Editorial: What have Australian Catholics actually done for persecuted Christians?

Nizar al-Qassab, an Iraqi Christian refugee from Mosul, gets a kiss from his children as they prepare to depart from Beirut international airport on 8 February 2017. PHOTO: CNS photo/Mohamed Azakir, EPA

Here in Australia, our collective problems are, as a rule, not so bad as we imagine them to be. It is true, of course, that for some people life’s problems can be crushing. Their problems may include diagnosis with a terminal or a mental illness, family breakdown, loss of a child or a spouse, addictions, the loss of employment – and so on. And it is true, these sufferings are terrible. But whatever our social and political problems may be, we still live – materially, at least – in a fortunate country.

For others around the world, the general picture is much darker. The Christians of the Middle East and the suffering peoples of whom they are a part are one example of whole populations whose endless sufferings make Australia’s problems, whatever they may be, seem like an anthill in comparison.

One sad dimension to this picture is the relative indifference of Australians, apparently, to the problems of people outside our national borders. In some ways, it seems, we react by trying to put the people we regard as problems outside the scope of our moral vision by relocating them to other places and countries. Out of sight, we imagine, therefore out of mind. Let someone else solve the problem. True, we periodically get drawn up into the sentiment of the moment when a worthy cause comes along, especially when the media jump on board but (also like the media) all too soon we forget.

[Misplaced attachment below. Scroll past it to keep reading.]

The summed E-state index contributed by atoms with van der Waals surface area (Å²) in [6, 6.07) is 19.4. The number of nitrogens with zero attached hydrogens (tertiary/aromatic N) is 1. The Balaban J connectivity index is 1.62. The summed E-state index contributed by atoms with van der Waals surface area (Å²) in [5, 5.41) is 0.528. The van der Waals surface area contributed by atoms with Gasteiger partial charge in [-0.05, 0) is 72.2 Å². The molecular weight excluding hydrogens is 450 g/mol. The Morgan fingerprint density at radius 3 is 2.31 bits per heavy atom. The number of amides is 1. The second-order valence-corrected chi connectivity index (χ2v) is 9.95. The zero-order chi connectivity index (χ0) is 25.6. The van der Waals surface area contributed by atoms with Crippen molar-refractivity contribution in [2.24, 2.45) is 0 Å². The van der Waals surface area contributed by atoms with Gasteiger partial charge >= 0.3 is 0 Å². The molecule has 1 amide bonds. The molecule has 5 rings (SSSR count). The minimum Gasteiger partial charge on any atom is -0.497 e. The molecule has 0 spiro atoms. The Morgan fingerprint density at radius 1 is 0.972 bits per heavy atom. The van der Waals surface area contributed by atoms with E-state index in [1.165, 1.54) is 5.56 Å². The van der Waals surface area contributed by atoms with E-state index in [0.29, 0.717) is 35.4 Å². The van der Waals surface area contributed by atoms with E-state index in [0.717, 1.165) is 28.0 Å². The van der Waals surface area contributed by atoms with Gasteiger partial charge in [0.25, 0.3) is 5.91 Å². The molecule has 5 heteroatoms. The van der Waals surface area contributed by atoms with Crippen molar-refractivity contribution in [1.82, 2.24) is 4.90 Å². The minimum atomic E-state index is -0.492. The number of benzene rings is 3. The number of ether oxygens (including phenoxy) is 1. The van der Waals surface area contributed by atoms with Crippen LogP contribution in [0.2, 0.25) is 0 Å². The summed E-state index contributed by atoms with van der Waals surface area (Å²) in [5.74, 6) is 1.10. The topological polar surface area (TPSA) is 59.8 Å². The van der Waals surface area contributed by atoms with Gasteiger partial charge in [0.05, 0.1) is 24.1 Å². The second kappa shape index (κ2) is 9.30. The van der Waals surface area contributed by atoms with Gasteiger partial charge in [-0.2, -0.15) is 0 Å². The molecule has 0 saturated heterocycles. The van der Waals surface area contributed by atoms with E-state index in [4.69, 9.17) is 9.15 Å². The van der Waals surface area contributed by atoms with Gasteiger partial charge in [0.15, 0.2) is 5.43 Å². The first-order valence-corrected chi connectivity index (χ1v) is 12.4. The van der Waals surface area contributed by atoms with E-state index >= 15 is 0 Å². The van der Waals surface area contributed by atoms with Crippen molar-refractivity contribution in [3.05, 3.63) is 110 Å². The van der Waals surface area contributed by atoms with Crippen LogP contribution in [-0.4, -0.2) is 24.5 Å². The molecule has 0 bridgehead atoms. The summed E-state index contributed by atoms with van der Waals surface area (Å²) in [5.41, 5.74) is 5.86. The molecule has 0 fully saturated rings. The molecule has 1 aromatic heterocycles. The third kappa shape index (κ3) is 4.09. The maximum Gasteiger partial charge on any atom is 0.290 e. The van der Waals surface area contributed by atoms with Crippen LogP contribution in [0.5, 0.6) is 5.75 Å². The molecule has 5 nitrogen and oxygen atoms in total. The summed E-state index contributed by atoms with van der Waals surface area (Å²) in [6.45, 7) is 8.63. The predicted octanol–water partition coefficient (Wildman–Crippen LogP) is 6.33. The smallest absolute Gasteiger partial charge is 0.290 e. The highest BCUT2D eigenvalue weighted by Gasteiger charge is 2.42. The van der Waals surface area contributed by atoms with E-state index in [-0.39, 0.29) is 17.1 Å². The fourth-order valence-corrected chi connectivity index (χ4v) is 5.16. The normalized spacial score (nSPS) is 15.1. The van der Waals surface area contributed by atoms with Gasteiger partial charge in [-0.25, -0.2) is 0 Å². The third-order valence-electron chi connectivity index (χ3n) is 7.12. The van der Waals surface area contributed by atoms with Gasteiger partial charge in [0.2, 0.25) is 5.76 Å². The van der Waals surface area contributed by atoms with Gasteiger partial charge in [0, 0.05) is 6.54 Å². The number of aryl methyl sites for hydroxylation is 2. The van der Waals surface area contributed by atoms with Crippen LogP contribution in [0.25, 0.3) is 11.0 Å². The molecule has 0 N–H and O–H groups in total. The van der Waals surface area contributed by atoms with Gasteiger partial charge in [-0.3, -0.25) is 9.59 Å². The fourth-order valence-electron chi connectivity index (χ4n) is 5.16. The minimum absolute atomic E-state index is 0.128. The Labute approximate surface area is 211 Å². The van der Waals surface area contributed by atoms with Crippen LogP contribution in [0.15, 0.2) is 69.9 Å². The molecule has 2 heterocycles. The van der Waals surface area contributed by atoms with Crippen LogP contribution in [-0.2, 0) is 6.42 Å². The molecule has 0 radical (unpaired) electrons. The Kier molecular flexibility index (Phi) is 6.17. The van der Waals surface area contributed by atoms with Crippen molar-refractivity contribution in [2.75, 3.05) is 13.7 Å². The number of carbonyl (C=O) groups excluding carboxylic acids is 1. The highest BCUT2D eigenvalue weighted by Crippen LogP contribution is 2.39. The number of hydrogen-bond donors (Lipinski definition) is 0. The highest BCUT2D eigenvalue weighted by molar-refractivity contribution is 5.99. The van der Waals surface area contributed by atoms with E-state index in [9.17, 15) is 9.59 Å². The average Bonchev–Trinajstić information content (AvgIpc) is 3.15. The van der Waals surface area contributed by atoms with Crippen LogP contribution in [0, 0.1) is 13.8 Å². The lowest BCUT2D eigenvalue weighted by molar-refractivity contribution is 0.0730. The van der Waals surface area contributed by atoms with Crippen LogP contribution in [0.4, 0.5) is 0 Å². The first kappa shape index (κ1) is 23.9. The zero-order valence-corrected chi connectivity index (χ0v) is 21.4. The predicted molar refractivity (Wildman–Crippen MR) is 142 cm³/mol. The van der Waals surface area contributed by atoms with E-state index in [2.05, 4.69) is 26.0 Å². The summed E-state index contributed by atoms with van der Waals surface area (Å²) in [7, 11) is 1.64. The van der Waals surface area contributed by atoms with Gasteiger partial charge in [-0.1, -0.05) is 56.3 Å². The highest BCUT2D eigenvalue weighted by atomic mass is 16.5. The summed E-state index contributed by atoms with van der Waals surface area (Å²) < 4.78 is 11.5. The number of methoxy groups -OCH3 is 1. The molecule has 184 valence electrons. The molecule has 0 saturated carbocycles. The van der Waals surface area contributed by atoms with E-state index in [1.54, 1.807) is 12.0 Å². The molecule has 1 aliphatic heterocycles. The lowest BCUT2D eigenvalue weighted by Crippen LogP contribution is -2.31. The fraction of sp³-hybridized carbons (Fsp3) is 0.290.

If anything, Australians suffer from affluence and its effects. And it must be acknowledged that sometimes it appears Australian Catholics suffer from this deficiency of character almost (or just) as much as our contemporary surrounding society, despite the fact that it is precisely our faith which is meant to make us different – both internally and in our actions and attitudes towards others.

In relation to the Christians of the Middle East and the suffering populations of Iraq, Syria and Lebanon, for example, could we Australian Catholics conduct an examination of our collective consciences that would result in a morally satisfactory answer? It seems difficult to imagine that the answer to this question would be positive. Aside from one or two perfunctory lines muttered at the Prayers of the Faithful during occasional masses in the last few years, what have we, in fact, done?

If we are truly Christians we must believe in the power of prayer – real prayer. Yet where have the vigils been held? Where have pastors exhorted their flocks to gather in prayer and engage in financial and material support for those being enslaved, violated and butchered for their faith in the Middle East? Where have families drawn together to pray, inviting their Catholic and other Christian friends to join them in beseeching heaven for those whose sufferings make our general problems seem insignificant?

Here and there, true, there have been isolated instances, undoubtedly. But acting collectively as a Church and in a unified way, what have we really done other than watch the nightly news, shake our heads, mutter something about the poor so-and-sos and changed the channel. At Lent, we have a chance to deny ourselves and to put others first. We have a chance to make this Lent concrete, a time of repentance, intercession – and conversion of our lives and hearts.

If you want to give alms for the sake of persecuted Christians, one organisation working in some of the world’s most challenging regions is Aid to the Church in Need. Hyperlinks added by the acting online editor.